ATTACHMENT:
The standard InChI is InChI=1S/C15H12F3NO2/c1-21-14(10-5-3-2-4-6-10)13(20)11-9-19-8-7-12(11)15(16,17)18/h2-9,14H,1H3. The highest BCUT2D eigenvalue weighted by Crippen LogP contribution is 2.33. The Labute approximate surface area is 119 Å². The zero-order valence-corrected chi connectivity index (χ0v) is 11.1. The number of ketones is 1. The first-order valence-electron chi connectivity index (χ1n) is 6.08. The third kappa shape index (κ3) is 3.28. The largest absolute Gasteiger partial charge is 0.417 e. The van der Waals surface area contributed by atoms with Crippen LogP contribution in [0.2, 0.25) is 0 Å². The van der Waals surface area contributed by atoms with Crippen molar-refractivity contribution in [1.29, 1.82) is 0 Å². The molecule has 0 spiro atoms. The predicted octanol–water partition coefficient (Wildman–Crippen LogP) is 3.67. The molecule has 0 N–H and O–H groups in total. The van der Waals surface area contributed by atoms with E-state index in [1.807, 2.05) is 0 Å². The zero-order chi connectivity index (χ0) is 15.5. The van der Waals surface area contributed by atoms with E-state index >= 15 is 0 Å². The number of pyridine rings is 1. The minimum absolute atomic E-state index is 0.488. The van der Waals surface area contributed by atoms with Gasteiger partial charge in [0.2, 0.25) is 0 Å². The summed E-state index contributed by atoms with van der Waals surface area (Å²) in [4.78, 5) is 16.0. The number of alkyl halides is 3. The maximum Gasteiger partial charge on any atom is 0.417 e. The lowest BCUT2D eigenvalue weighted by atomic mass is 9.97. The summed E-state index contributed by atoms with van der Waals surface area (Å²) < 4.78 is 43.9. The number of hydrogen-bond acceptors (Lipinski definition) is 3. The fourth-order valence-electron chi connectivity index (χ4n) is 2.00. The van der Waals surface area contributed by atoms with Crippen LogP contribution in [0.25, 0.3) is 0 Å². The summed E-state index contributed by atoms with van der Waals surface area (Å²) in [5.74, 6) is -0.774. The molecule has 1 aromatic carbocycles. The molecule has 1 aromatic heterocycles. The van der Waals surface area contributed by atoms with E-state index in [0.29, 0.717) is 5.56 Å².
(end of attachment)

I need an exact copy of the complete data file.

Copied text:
The standard InChI is InChI=1S/C15H12F3NO2/c1-21-14(10-5-3-2-4-6-10)13(20)11-9-19-8-7-12(11)15(16,17)18/h2-9,14H,1H3. The highest BCUT2D eigenvalue weighted by Crippen LogP contribution is 2.33. The Labute approximate surface area is 119 Å². The zero-order valence-corrected chi connectivity index (χ0v) is 11.1. The number of ketones is 1. The first-order valence-electron chi connectivity index (χ1n) is 6.08. The third kappa shape index (κ3) is 3.28. The largest absolute Gasteiger partial charge is 0.417 e. The van der Waals surface area contributed by atoms with Crippen LogP contribution in [0.2, 0.25) is 0 Å². The van der Waals surface area contributed by atoms with Crippen molar-refractivity contribution in [1.29, 1.82) is 0 Å². The molecule has 0 spiro atoms. The predicted octanol–water partition coefficient (Wildman–Crippen LogP) is 3.67. The molecule has 0 N–H and O–H groups in total. The van der Waals surface area contributed by atoms with E-state index in [1.807, 2.05) is 0 Å². The zero-order chi connectivity index (χ0) is 15.5. The van der Waals surface area contributed by atoms with E-state index >= 15 is 0 Å². The number of pyridine rings is 1. The minimum absolute atomic E-state index is 0.488. The van der Waals surface area contributed by atoms with Gasteiger partial charge in [0.2, 0.25) is 0 Å². The summed E-state index contributed by atoms with van der Waals surface area (Å²) in [4.78, 5) is 16.0. The number of alkyl halides is 3. The maximum Gasteiger partial charge on any atom is 0.417 e. The lowest BCUT2D eigenvalue weighted by atomic mass is 9.97. The summed E-state index contributed by atoms with van der Waals surface area (Å²) < 4.78 is 43.9. The number of hydrogen-bond acceptors (Lipinski definition) is 3. The fourth-order valence-electron chi connectivity index (χ4n) is 2.00. The van der Waals surface area contributed by atoms with Crippen LogP contribution in [0.25, 0.3) is 0 Å². The summed E-state index contributed by atoms with van der Waals surface area (Å²) in [5.74, 6) is -0.774. The molecule has 1 aromatic carbocycles. The molecule has 1 aromatic heterocycles. The van der Waals surface area contributed by atoms with E-state index in [0.29, 0.717) is 5.56 Å².